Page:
# Introduction to Probability Models

## Random Variables

A * random variable * is a numerical outcome of a random
experiment.
For example, we could consider **X** the number of spots on the
roll of a die. Or, we could roll 6 dice and let **X**
be the sum of all six values.
The * distribution * of a random variable is the collection
of possible outcomes along with their probabilities. This may be
described by a table, a formula, or a probability histogram.
If we repeat an experiment many times, we can calculate the *
sample histogram*, which is a bar chart showing the number of
times each value of **X** was observed. This should
give us an idea of the probability histogram.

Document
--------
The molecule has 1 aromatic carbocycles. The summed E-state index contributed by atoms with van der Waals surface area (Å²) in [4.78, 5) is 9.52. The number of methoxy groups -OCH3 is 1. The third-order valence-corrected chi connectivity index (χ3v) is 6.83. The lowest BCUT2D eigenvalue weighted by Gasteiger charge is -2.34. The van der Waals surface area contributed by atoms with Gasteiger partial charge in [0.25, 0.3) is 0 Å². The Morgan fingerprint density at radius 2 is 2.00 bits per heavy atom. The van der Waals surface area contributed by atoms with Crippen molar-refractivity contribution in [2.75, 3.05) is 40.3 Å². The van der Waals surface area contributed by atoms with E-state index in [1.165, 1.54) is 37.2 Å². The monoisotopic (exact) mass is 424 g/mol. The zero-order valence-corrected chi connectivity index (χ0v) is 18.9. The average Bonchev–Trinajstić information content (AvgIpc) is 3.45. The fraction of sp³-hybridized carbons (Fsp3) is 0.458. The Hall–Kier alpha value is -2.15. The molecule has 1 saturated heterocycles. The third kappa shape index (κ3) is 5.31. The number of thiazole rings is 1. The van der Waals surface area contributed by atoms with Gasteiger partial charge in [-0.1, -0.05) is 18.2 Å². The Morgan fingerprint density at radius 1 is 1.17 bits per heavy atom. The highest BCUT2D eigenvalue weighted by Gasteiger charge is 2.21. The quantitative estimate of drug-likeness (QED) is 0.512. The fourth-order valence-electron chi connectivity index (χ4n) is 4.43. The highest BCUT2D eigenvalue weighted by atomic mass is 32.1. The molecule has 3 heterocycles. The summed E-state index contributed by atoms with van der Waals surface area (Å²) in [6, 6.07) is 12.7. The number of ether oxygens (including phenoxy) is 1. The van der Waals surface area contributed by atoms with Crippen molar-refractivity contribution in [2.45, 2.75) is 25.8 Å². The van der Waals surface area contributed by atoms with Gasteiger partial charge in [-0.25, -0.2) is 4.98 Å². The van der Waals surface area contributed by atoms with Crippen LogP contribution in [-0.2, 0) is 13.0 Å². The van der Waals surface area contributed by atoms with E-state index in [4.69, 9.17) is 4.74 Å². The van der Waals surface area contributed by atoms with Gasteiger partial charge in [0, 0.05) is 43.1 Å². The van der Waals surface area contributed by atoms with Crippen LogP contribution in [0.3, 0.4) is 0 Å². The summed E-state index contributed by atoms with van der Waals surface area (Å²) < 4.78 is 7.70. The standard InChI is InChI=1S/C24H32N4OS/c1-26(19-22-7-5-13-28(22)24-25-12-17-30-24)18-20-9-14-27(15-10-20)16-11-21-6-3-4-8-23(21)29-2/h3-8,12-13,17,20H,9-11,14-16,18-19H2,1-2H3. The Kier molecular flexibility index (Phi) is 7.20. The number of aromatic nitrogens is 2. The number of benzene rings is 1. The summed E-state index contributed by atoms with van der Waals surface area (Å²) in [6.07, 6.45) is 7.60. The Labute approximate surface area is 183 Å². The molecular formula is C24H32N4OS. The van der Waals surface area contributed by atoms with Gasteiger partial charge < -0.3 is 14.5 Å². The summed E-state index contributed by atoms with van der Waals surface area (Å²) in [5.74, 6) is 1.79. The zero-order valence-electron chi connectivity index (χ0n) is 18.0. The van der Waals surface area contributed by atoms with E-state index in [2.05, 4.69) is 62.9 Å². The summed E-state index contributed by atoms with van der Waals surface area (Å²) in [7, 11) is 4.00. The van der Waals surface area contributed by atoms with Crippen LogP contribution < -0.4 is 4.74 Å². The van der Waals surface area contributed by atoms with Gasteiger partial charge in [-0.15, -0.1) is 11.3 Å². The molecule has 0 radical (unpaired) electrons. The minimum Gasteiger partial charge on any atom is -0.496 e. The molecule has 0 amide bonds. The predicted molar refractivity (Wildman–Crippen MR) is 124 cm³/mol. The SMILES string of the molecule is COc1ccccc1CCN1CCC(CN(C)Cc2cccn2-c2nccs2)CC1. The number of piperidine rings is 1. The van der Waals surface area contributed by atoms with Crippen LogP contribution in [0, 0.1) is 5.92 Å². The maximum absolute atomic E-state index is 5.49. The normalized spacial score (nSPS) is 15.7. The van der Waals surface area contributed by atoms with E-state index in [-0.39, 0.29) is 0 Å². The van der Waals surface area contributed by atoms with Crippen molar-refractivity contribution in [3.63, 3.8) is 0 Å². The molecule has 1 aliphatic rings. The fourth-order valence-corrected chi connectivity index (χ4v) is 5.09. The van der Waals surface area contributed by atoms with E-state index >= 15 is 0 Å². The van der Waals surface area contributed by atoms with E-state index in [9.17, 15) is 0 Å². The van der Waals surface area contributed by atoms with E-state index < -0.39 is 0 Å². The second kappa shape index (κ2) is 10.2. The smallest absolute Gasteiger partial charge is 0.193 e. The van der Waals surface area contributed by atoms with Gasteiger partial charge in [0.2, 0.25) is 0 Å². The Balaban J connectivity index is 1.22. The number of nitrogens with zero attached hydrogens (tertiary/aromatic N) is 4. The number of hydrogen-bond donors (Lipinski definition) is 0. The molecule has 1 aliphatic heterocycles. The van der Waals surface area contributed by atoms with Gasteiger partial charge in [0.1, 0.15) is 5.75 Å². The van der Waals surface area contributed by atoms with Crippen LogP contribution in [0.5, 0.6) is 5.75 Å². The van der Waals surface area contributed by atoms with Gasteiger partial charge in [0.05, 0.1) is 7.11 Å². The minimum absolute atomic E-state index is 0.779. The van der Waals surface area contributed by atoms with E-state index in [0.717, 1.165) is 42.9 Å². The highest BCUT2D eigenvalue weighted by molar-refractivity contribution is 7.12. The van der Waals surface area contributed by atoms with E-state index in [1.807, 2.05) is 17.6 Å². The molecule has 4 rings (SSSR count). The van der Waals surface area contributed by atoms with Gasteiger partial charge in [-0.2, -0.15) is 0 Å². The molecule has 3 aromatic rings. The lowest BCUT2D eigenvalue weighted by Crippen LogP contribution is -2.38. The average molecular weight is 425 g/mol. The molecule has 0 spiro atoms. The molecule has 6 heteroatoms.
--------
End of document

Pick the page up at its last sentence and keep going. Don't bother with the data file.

In the following applet, the sample histogram for the random variable
**X**, the sum of the values showing on the dice, is
plotted.
The red plot shows the expected number of occurences of **X**,
calculated as (number of rolls) times P(**X**=x),
where P(**X**=x) is the probability
that **X** takes on the value x

### Note

To change the number of dice, check the appropriate box

### Source Code

Other applets related to probability.

Please send comments on this applet to

*cstanton@csusb.edu*